You don't have to be smart to be rich, study finds," reads a press release from Ohio State University released on April 24th, 2007. This study determined that people with below-average intelligence are just as wealthy as those with higher IQs, and being smart doesn't prevent you from having financial troubles.Starving PhD students might not be all that shocked.
Want to know the elusive secret about how to quiet a screaming baby? Throw away that subscription to Parenting magazine. According to Ohio State, "strong marriage helps couples deal with temperamental baby." This release, also published in April, reveals that if you don't have a good relationship with your spouse, you may be critical of them when faced with a fussy baby. Another June release from the American Academy of Sleep Medicine states the shocker that sleep deprivation is not a good way to earn good grades in college.
Journals, which also issue press releases, can be equally liberal in their criteria for "news." Another gem: "Survey: Most patients want to shake hands with their physicians," reads a press release from the Journal of the American Medical Association and Archives journals on June 11, 2007. This study, supported by a $70,000 grant from the American Board of Medical Specialties, Research and Education Foundation, surveyed 415 adults and looked at videotapes of 123 new patient visits to doctors.
Jeff Grabmeier has been a university science writer for 20 years and wrote the "you don't have to be smart to be rich" press release. He says a lot of the research that comes across his desk can often be categorized as confirming the seemingly obvious. "But surprisingly the obvious ones get as much media attention as the shocking stories," says Grabmeier, and this is the ultimate goal of the university's press office: Get the media to mention the school's research.
Grabmeier estimates he spent 12 to 16 hours writing the "you don't have to be smart to be rich" press release. He was familiar with the researcher's (Jay Zagorsky) past work and after reading the peer-reviewed study, decided to pen a release, with the approval of his supervisor. "I was confident that the media would be interested in the results," says Grabmeier. He was right. The New York Times , The Wall Street Journal , The Associated Press, and at least 11 other media outlets picked up the story.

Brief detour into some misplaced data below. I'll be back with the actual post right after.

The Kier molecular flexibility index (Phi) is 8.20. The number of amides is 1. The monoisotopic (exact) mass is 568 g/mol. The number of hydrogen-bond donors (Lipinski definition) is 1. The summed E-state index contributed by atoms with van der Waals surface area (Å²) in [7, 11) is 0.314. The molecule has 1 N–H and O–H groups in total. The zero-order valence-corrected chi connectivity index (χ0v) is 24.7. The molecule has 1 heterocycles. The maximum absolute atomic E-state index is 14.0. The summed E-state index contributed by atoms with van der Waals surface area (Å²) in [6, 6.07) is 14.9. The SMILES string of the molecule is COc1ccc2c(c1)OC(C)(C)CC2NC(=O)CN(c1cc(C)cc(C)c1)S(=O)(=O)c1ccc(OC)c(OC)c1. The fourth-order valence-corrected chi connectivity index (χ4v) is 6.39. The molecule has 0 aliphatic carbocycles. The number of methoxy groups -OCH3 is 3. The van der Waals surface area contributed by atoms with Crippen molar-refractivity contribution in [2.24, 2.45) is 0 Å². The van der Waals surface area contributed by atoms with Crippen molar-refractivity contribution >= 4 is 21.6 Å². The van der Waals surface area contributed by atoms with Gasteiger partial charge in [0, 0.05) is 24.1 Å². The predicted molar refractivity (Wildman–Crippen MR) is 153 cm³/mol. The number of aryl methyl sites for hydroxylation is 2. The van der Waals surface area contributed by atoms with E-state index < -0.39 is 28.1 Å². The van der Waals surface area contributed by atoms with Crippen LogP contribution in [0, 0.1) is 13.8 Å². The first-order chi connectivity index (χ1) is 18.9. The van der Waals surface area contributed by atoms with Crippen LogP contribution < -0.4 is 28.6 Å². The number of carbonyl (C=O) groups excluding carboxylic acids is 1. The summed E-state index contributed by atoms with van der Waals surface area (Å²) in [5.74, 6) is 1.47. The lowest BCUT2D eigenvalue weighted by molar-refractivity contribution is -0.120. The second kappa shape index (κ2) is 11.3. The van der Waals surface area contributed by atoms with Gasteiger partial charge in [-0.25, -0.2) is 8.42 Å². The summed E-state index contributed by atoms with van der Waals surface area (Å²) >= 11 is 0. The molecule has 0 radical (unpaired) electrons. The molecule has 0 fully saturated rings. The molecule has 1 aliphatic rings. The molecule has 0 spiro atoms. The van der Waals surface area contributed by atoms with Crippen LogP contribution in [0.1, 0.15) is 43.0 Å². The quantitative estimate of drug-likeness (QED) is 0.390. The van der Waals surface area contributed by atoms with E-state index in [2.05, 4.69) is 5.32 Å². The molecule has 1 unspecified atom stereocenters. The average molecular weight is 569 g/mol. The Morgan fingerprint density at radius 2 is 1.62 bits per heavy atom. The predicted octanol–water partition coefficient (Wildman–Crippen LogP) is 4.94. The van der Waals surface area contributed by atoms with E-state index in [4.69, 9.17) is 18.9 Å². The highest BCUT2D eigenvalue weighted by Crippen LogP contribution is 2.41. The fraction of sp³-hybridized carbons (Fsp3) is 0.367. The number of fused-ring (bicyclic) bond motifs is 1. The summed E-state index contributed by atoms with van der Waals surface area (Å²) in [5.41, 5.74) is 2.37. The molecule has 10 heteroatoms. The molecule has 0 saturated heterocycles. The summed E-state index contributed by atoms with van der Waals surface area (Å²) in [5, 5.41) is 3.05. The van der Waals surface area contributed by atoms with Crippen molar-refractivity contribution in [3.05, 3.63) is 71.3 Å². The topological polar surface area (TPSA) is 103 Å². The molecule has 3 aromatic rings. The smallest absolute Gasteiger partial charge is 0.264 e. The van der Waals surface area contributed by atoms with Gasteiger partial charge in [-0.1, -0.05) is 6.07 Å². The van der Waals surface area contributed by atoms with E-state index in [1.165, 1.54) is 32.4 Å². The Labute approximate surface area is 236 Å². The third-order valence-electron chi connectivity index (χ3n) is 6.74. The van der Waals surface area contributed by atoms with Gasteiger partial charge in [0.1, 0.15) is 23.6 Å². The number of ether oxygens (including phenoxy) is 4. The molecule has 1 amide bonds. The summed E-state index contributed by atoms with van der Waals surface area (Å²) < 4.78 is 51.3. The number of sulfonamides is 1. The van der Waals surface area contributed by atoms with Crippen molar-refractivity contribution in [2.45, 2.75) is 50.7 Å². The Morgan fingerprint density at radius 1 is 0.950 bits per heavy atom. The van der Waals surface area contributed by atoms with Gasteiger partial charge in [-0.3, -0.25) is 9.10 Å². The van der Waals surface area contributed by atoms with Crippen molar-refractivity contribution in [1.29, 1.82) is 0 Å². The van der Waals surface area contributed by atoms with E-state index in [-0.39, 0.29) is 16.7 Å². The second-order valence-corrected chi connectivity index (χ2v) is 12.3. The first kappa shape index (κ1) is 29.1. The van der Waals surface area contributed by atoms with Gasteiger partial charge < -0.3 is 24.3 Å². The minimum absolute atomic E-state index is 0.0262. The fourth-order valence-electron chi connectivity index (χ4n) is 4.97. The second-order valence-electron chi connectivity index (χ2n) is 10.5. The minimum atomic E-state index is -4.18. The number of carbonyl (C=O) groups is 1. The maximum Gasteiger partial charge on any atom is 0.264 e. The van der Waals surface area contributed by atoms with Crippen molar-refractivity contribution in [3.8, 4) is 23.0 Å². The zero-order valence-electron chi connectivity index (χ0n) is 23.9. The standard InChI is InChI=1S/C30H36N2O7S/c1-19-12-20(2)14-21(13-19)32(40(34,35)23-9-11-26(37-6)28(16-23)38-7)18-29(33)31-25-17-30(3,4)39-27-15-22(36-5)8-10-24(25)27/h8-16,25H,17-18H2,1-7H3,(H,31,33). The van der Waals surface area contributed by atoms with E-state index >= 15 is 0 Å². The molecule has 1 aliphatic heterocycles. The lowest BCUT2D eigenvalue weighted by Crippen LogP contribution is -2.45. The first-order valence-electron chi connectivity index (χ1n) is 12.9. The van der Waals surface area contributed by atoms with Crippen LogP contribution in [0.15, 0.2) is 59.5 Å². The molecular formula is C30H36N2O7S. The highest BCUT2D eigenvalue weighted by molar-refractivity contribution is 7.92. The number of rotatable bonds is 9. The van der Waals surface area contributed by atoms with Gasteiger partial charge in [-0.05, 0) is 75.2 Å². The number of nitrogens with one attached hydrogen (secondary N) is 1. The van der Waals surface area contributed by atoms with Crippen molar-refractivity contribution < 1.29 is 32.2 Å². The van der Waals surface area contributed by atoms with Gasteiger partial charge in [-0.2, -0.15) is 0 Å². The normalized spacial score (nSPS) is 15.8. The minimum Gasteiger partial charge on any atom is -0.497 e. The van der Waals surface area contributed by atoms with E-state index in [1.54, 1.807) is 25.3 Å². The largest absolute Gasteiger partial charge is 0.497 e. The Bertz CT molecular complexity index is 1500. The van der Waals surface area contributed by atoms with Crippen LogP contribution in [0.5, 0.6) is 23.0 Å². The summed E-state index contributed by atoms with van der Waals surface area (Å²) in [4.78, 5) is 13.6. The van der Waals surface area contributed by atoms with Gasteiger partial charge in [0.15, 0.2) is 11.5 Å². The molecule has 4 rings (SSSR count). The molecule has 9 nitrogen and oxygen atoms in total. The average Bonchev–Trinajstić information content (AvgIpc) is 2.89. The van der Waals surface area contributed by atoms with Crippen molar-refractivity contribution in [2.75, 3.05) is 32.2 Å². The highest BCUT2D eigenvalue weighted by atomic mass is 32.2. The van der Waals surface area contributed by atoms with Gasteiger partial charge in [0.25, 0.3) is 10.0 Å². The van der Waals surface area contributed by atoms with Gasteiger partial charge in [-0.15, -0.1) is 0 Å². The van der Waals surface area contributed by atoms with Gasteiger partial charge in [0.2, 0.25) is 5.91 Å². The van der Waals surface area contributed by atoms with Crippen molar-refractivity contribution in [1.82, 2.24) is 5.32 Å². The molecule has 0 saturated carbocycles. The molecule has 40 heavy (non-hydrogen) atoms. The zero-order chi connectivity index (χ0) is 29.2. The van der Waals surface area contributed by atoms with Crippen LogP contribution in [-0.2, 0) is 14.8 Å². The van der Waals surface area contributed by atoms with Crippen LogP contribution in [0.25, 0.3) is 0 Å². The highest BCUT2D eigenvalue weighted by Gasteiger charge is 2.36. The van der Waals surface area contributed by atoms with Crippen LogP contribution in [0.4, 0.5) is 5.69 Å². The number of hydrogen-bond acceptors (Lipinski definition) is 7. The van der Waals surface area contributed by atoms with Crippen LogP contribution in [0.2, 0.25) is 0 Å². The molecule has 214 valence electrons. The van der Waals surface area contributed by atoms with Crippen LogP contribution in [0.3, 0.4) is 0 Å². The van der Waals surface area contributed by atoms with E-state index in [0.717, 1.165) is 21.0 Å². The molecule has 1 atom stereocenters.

So what happens to significant findings that come out of basic research, which could eventually lead to major clinical or applied research papers (even, perhaps, self-evident ones)? For example, OSU passed on crafting a release on research done partly at OSU, and in press in Cell , that showed the transcription factor FOX3P is an X-linked breast cancer suppressor gene. Grabmeier defends his decisions: "There is no way we could report on all the research at the university, so we basically have to act like journalists and try to figure out which will be of interest to the public."
Grabmeier adds that he could write more press releases on basic findings, but that doesn't mean the media will cover them. He recently wrote a press release on an OSU paper in the Proceedings of the National Academy of Sciences showing that levels of daylight affect aggression in mice through estrogen. In comparison to 14-plus media articles relating that we can be smart and poor, the PNAS paper barely registered, despite the common belief that testosterone is the main actor when it comes to aggression.
Grabmeier says he puts a great deal of thought into the issue of whether some research deserves PR. He says that press releases about self-evident findings, and the news stories they engender, can be comforting to the public, since they give people faith in their knowledge of the world. "You think the whole point of news is that it's supposed to be something new or exciting," he adds, but the obvious findings remove the alien and difficult side of science that people often see."
And to be fair, although PR might make it hard to see at times, any research could one day have nonobvious benefits. That's often the reason it's funded. As Michael Faraday responded, when the Chancellor of the Exchequer Gladstone interrupted this talk on his research about electricity by asking what is it good for: "Why, sir, there is every probability that you will soon be able to tax it!" May shaking hands with doctors one day fill the nation's change purse.